This paper deals with the issue of women's full or partial access to the mosque from 610-925. This period is divided into two timeframes. The first, 610-34, consists mainly of the time in which the Prophet was active in Makkah and Madinah. The second, 634-925, is the period beginning witUmar's reign to the time when the Hadith literature was written down and set into the well-known compilations. Two types of evidence are examined for both periods: material and textual records. Material records consist of the layout of the various mosques, where the existence or absence of dividing walls or separate entrances could be important clues. Textual records consist mainly of the Qur'an and Hadith literature. The Qur'an is used as a primary source for the first period, whereas the Hadith literature is used as a primary source for the second period. The Hadith is used to distinguish trends and directions in the Muslim community after the demise of the Prophet, rather than as a source of information on the Prophet himself. This avoids problems of authenticity, while not denying that much of the Hadith may well be authentic. From the primary sources available for the first period, there does not appear to be any evidence of segregation; rather the evidence indicates that women had full access to the mosque. In the second period, three trends appear: a pro-segregation trend, an anti-segregation trend, and a trend that sought to prohibit women from going to the mosque altogether. Nevin Reda is a student at the University of Toronto. She is working on her Ph.D. in Arabic studies and has an M.A. in Biblical Hebrew Language and Literature.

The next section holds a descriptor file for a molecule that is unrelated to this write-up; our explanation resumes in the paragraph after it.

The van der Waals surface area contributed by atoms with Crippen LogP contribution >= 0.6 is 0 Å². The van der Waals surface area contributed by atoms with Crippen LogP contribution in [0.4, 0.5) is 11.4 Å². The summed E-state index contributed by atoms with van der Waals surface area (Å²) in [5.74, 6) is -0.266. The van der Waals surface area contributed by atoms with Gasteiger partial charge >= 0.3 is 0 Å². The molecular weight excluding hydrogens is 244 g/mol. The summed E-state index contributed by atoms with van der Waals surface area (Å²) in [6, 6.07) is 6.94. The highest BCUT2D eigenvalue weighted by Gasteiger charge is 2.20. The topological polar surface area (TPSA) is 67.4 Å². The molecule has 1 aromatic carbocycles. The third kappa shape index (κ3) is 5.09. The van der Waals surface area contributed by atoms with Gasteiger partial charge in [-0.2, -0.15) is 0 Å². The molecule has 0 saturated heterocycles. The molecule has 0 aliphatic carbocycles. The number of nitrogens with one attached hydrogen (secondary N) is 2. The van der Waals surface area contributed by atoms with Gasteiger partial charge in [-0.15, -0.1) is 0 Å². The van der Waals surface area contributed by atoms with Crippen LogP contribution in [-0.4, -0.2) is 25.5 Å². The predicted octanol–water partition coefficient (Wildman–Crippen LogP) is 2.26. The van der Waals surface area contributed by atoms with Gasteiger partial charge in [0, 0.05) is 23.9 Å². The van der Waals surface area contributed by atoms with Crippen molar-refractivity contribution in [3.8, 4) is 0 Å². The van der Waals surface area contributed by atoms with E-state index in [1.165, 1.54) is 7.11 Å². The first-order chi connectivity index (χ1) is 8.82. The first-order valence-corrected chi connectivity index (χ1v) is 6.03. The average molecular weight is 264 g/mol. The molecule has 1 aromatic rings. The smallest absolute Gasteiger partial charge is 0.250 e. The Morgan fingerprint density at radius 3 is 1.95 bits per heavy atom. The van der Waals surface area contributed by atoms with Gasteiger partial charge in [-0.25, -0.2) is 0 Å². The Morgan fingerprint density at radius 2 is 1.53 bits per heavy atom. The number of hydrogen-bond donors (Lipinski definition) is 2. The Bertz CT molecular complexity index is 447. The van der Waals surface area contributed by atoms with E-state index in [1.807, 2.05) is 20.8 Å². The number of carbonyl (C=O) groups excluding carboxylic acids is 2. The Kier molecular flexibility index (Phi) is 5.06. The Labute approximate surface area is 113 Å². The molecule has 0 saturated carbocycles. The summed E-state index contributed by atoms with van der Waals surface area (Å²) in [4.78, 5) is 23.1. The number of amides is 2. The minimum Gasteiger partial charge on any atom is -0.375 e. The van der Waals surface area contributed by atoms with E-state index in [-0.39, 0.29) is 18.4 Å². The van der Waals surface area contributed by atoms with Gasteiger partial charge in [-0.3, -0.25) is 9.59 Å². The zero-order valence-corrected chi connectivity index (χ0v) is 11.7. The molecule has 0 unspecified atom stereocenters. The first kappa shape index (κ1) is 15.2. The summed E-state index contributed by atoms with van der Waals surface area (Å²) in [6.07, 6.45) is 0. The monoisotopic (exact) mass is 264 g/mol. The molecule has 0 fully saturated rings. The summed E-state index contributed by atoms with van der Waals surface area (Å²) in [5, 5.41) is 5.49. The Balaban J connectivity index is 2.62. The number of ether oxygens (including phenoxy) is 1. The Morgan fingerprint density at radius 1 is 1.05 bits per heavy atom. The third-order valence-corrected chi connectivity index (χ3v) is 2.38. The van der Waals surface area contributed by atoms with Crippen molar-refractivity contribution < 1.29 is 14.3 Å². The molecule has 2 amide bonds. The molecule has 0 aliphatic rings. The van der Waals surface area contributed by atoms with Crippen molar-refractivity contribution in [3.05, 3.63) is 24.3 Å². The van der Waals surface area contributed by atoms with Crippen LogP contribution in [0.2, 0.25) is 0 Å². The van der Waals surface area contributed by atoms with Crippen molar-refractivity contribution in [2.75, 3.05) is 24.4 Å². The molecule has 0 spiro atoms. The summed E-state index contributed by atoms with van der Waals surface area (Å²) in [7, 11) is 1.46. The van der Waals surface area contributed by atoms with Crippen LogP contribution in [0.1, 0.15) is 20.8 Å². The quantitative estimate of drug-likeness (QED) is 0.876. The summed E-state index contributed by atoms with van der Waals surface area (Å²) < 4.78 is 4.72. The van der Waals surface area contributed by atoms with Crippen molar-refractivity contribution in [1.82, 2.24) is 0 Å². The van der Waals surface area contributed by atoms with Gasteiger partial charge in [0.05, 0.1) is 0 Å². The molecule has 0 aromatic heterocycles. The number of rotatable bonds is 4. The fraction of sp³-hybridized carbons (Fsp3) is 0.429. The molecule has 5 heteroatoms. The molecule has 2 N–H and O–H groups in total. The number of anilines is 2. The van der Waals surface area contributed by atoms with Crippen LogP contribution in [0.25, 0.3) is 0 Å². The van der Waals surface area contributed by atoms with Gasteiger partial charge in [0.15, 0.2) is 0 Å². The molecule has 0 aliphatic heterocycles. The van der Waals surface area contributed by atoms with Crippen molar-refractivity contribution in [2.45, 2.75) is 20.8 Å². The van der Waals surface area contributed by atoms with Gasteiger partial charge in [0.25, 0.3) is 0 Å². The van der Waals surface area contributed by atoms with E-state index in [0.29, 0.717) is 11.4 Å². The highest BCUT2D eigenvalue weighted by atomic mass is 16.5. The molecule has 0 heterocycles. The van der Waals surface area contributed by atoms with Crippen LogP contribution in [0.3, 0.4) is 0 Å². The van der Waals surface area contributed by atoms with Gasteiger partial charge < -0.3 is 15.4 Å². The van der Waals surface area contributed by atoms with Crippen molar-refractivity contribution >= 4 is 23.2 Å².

The 2005 woman-led Friday prayer in New York City generated broad media attention and significant levels of intra-Muslim debates about women’s inclusion in mosques, gender roles, and textual interpretation. This essay examines the prayer event within the larger context of American Muslim women’s contributions to reinterpretations of the Qur’an and their negotiations of religious authority, leadership roles, and mosque spaces in a North American context. The essay is based on the writings of American Muslim women on gender discourses and on media coverage, documentaries, and Internet sources produced by and about them. I argue that some of the initiatives toward gender inclusiveness in American mosques and communities should be read as an embodiment of gender-just interpretations of the Qur’an, and as products of particularly American and transnational constellations of Muslim discourses on gender. Another women’s ‘sit-in’ at the Islamic Center in Washington, D.C., in February of 2010 serves as an epilogue to the essay.